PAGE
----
Peasant rebellions have sparked across the Mexican countryside throughout history. The most famous were those led by Ernesto Zapata in the early 1900s. Zapata’s legacy and inspiration continue to this day in the form of the ELZN, or Zapatista movement, responsible for the Chiapas uprising in 1994. The movement often invokes Leftist or Communist heroes such as Che Guevara. The First Declaration of the ELZN in 1993 stated:
We are a product of 500 years of struggle: first against slavery, then during the War of Independence against Spain led by insurgents, then to avoid being absorbed by North American Imperialism, then to promulgate our constitution and expel the French Empire from our soil…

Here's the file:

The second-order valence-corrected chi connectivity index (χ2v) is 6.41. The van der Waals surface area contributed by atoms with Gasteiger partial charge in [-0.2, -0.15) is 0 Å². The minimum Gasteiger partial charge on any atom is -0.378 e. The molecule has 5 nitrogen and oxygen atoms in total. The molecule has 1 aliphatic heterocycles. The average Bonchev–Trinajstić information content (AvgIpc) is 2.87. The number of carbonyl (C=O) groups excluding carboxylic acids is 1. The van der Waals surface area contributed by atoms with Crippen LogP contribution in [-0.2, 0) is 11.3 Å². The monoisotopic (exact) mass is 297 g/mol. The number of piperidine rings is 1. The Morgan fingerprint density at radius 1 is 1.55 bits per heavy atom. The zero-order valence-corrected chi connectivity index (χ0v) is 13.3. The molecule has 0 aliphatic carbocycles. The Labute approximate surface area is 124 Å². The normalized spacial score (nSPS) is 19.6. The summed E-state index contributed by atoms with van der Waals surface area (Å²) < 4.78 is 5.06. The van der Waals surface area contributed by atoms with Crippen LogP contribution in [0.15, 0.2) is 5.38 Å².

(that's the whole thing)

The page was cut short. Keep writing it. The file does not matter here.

they… use us as cannon fodder and pillage the wealth of our country. They don’t care that we have nothing, absolutely nothing, not even a roof over our heads – no land, no work, no health care, no food or education. Nor are we able to move freely and democratically elect our political representatives, nor is there independence from foreigners, nor is there peace nor justice for ourselves and our children… But today, we say enough is enough.
Zapatista movements also seek to break the power of the PRI, built up over time with the placement of local officials who often used the patronage system to alternately placate and subjugate peasant populations.
Next: Inside Mexico: Rural Life: Rural Anti-Poverty Programs